Nechirvan Barzani blames Iraq "very oppressive" policies against Kurdistan Region
As part of his New Year's message, Kurdistan Region President Nechirvan Barzani launched a broadside against the political parties in central and southern Iraq, characterizing their actions towards the Kurdistan Region as “very oppressive.”

Barzani particularly directed his ire onto the Council of Representatives' passage of the Fiscal Deficit Financing Law in November, which authorizes the federal government to borrow 12 trillion Iraqi dinars ($10 billion) from domestic and foreign sources in order to pay public sector salaries and other expenses.

Parties from the Kurdistan Region abstained from the vote, arguing that the federal government was not living up to the financial obligations it owed the Region's people.

Barzani doubled down on those sentiments Thursday, December 31, in his New Year's missive, saying that Baghdad was depriving public sector workers and pensioners in the Kurdistan Region of their salaries and entitlements.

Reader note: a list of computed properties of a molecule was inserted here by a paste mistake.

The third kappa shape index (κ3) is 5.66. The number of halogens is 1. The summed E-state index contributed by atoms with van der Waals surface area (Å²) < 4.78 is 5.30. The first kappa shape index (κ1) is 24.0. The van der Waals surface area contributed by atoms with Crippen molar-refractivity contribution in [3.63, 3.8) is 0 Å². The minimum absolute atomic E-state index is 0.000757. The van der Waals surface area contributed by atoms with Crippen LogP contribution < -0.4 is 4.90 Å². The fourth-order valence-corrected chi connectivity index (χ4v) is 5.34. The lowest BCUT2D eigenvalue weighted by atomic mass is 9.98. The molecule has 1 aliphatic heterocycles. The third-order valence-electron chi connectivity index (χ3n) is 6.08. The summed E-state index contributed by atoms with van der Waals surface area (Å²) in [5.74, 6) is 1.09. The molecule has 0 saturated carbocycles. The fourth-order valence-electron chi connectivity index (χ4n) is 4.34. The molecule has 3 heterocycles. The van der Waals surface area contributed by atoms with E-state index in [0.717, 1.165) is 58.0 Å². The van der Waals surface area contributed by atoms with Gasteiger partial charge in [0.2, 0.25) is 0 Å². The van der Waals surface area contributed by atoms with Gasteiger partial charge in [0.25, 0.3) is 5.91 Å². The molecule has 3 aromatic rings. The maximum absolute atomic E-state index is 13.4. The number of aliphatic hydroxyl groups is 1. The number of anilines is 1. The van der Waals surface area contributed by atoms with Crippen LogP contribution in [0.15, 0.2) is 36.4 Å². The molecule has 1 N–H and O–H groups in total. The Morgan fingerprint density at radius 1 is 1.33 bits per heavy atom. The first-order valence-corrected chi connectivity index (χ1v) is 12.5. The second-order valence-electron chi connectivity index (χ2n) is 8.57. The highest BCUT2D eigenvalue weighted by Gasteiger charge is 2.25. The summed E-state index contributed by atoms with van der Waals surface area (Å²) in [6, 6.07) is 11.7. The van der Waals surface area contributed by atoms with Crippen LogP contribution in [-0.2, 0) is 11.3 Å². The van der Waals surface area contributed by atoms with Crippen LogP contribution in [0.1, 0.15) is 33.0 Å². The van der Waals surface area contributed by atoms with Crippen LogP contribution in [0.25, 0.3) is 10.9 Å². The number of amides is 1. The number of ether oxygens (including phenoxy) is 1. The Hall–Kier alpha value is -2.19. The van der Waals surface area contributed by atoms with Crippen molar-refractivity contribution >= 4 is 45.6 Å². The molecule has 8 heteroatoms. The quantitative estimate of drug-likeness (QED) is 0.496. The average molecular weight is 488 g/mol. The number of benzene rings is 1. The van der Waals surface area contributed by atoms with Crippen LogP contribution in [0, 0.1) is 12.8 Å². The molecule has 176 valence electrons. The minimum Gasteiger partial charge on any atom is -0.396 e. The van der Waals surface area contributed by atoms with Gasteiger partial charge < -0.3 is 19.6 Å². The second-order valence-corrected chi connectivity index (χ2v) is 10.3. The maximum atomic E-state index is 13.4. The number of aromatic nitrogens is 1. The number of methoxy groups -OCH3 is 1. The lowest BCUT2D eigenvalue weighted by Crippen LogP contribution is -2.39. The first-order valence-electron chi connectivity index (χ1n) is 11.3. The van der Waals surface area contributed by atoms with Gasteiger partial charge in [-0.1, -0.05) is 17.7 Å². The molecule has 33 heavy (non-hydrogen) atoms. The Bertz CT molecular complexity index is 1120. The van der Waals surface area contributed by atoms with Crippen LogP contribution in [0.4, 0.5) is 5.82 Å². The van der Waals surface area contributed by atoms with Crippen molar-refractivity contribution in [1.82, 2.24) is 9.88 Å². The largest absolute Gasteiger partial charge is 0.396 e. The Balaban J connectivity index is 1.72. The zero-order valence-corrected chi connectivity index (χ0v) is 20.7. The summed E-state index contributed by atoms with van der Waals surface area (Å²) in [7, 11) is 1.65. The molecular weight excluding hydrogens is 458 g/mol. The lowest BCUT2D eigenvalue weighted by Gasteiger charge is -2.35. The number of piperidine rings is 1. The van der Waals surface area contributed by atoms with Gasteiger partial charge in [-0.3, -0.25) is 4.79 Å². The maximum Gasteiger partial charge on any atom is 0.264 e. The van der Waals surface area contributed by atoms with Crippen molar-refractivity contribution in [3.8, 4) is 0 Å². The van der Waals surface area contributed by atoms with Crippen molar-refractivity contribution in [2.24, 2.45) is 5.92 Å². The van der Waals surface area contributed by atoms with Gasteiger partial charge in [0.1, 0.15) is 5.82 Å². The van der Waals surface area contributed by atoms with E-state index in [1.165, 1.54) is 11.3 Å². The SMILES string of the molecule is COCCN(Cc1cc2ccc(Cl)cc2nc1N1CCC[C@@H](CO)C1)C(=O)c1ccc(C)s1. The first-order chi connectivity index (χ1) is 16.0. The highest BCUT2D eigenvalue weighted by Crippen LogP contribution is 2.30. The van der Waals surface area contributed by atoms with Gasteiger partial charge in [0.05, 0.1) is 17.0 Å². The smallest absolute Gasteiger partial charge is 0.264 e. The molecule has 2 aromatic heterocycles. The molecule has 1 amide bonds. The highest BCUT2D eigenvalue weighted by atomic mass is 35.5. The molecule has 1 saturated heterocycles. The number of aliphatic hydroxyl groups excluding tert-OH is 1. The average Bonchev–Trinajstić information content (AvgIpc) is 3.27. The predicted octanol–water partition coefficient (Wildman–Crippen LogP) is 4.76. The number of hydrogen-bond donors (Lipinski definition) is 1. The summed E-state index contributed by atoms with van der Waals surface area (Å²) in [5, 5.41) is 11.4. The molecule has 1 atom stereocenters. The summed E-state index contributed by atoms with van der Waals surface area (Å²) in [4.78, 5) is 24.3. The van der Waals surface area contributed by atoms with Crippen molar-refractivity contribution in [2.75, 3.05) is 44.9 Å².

He said that the federal government, Iraqi Prime Minister Mustafa al-Kadhimi, and all the state’s institutions should not have accepted such an “injustice” towards the Region’s public servants, adding that the federal lawmakers' actions conflicted with the spirit of mutual benefit and coexistence.

 “Iraq’s government should reimburse the Kurdistan Region’s financial entitlements for 2021 in accordance with previous agreements,” he demanded.

Barzani contrasted the actions of federal politicians with what he characterized as the Kurdistan Regional Government’s (KRG) good faith during negotiations, saying they showed patience during a recent two-week visit to the Iraqi capital.

 “Unfortunately, there is still no good and practical response from the Iraqi federal government to the minimum financial rights of the Kurdistan Region,” he said.

 “We expect the United Nations, International community and our partners to play their role in resolving the issues,” Barzani added.

The KRG and the federal government are engaged in a long-running dispute over financial entitlements and oil exports that has only grown deeper as economic conditions have deteriorated because of low oil prices and the coronavirus pandemic.

In many ways, the tone and content of Barzani's statement contrasted with the positive sentiments expressed by the delegation, which was led by KRG Deputy Prime Minister Qubad Talabani, on its return from Baghdad, proclaiming that a fair deal had been reached.

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